Signs of a Toxic Work Environment: A Nurses Guide to Planning Your Exit

Signs of a Toxic Work Environment: A Nurses Guide to Planning Your Exit

“I feel scared” and “I feel like I am not good enough” are the words of a new graduate nurse whose nurse manager told her to resign. “I sat in my car and cried for 40 minutes,” she says.

Wow. This is not an isolated story of a new graduate nurse. There are many more stories out there like this. Our nursing leaders must ensure that nurses, particularly new nurses, are supported and given the mentorship they need to thrive. It is unfair not to train and support our novice nurses and nurses transitioning to different roles. 

I got in trouble for asking a concerning question.”

According to Psychology Today, gaslighting is a tactic that a person uses to gain more power and makes a victim question their reality. Gaslighting is the abuse of power and a form of bullying in the workplace.

“They didn’t give me enough orientation and expected me to know everything right off the bat, which is unrealistic.” Unfortunately, this is the harsh reality many new graduate nurses face today because many organizations make financial cuts in the education department. 

This happened to me personally as I experienced a layoff as the director of education due to what they call “restructuring.” Most hospitals function with the minimum number of educators to cover various units, if not only one educator covering the whole hospital. As we know, assigned online learning is not the same quality as practicing hands-on skills and demonstrating competency through validation. 

Creating psychological safety in a work environment is extremely important. New graduate nurses should feel comfortable asking questions and raising safety concerns. Nurses have the right to advocate for themselves and their patients without fearing retaliation. 

Nurses should be aware of their rights and articulate them. The American Nurses Association has listed the Nurses Bill of Rights here.

Although it is easy to say you should advocate for yourself, it can be challenging because you are considering your job security and how to support yourself and your loved ones. Therefore, please know your rights and options to make an informed decision about the next steps. 

Signs of a Toxic Work Environment 

1. Lack of trust among colleagues and or leadership

2. Micromanaging

3. Unprofessional behavior

4. No room for mistakes

5. Blaming type culture/Unrealistic workload

6. No structure or processes in place

7. People feel gaslighted

8. People are disengaged, have low morale, and have high turnover 

9. No support from leadership and no shared decision making

10. Physical symptoms of stress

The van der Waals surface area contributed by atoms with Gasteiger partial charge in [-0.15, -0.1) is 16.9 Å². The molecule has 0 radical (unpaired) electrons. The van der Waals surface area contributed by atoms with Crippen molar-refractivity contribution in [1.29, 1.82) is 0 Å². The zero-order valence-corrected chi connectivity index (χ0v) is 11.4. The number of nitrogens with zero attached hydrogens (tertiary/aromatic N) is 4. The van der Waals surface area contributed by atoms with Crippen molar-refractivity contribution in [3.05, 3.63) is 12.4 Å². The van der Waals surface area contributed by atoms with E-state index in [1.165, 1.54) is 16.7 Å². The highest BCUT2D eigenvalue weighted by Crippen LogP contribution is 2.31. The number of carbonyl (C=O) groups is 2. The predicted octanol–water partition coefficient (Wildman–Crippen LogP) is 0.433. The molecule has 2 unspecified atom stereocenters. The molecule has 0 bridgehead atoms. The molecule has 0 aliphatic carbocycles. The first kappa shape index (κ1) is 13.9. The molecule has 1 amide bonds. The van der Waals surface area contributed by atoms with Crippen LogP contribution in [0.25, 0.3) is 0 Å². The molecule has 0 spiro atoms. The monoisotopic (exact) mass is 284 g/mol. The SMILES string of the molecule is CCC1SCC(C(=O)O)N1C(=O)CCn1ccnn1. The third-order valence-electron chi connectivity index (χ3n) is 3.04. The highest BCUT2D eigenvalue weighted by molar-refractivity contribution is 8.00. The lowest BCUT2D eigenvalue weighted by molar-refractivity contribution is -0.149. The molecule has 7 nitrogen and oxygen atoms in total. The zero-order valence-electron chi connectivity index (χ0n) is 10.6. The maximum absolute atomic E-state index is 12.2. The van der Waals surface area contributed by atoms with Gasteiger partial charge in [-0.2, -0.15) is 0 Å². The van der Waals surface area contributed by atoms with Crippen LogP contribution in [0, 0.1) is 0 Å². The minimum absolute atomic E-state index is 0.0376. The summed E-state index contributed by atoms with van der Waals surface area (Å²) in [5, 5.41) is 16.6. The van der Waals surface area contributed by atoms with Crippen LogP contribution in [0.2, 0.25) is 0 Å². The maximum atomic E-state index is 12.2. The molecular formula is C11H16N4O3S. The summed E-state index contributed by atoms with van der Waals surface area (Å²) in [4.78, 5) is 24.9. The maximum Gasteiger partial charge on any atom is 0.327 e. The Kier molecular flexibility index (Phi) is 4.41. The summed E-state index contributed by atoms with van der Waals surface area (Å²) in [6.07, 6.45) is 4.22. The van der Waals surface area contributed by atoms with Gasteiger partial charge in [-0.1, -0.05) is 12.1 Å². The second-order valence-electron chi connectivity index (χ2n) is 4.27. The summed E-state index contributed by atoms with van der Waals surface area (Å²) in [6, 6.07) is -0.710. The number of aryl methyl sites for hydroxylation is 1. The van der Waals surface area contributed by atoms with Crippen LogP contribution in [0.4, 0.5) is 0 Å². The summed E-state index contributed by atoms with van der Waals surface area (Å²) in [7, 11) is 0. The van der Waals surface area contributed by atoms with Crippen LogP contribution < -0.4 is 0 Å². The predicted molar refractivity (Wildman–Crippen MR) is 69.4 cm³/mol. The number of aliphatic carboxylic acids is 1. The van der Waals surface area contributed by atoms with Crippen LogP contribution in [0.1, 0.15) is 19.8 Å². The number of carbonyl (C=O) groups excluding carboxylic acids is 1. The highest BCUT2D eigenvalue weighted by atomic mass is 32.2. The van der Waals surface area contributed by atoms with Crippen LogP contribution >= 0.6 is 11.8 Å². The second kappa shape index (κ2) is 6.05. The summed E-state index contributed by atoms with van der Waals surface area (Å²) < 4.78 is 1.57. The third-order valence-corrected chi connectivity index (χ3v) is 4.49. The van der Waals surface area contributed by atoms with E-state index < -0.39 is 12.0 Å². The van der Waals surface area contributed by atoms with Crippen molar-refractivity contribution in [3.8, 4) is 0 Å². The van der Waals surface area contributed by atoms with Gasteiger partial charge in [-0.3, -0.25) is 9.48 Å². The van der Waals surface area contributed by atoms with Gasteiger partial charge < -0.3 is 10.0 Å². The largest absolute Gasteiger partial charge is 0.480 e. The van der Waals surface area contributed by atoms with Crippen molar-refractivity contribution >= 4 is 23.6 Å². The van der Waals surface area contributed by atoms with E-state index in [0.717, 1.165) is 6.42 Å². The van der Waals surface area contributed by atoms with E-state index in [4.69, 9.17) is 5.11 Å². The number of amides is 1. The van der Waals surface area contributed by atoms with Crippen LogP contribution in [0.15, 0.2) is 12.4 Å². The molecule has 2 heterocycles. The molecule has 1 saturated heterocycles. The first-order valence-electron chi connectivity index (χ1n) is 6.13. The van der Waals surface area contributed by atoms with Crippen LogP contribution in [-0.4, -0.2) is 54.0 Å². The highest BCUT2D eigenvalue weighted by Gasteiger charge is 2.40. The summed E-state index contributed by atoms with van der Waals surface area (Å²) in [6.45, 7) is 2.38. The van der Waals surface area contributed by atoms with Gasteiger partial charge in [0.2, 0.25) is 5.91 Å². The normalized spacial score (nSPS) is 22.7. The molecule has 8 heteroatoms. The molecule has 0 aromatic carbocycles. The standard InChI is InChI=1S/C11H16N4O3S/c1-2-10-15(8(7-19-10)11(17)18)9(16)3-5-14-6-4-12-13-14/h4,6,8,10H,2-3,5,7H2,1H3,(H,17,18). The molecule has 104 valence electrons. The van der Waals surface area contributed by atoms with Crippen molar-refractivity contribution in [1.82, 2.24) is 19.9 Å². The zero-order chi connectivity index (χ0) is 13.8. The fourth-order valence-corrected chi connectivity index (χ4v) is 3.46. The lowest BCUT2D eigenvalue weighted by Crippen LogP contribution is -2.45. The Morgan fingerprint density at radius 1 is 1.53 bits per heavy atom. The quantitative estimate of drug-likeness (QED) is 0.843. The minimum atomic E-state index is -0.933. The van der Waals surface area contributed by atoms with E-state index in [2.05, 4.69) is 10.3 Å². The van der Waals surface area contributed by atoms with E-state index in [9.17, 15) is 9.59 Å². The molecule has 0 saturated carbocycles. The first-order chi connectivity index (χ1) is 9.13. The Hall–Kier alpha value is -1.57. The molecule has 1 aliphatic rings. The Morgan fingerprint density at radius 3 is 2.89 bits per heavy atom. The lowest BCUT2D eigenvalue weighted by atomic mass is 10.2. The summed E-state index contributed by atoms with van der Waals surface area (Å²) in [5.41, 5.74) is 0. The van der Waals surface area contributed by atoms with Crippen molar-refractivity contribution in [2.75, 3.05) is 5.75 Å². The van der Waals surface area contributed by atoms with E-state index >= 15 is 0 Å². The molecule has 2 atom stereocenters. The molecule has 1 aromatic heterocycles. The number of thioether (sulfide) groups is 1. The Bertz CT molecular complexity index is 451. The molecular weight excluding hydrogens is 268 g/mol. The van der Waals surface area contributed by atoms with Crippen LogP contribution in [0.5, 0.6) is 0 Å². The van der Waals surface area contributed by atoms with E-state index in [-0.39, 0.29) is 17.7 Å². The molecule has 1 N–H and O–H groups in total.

If you are experiencing any of these, please document what is happening with dates and times. I recommend having a conversation with the person to discuss concerns. However, if you are uncomfortable and fear retaliation and losing your job, I recommend seeking expert advice. No one deserves to feel uncomfortable at work or psychologically, emotionally, or physically distressed by these toxic behaviors. Toxic work environments are simply unacceptable! 

How to Plan Your Exit Strategy

Start looking for a new position ASAP

  • Getting a new position can take 2-6 months, so do not delay it.
  • Use Linkedin and job boards such as Indeed.
  • Network both in person and online for potential opportunities.

Do not apply for every job you see, be strategic 

  • Look at positions that will bring you closer to your career goals.

Select organizations that are in alignment with your values/purpose

  • Read about the mission vision values and visit the place in person to understand the environment.
  • Do your research/Speak to people who are currently working there

Tailor your resume/cover letter to the job description

  •  Use specific keywords in the job description to infuse in your resume.

Ask about the retention rate for employees 

  • High turnover is a red flag that people do not stay.

Pay close attention to your “interview experience”

  • The experience from the application process, planning, and communication during the interview is very telling. Pay attention to body language and the overall vibe of the interview.

Wait until the official offer 

  • Get the offer in writing before you hand in your resignation letter.
  • A standard resignation timeframe is about 2-4 weeks.
  • Get Out! RUN!

Regardless of experience, every nurse must be treated with respect and dignity.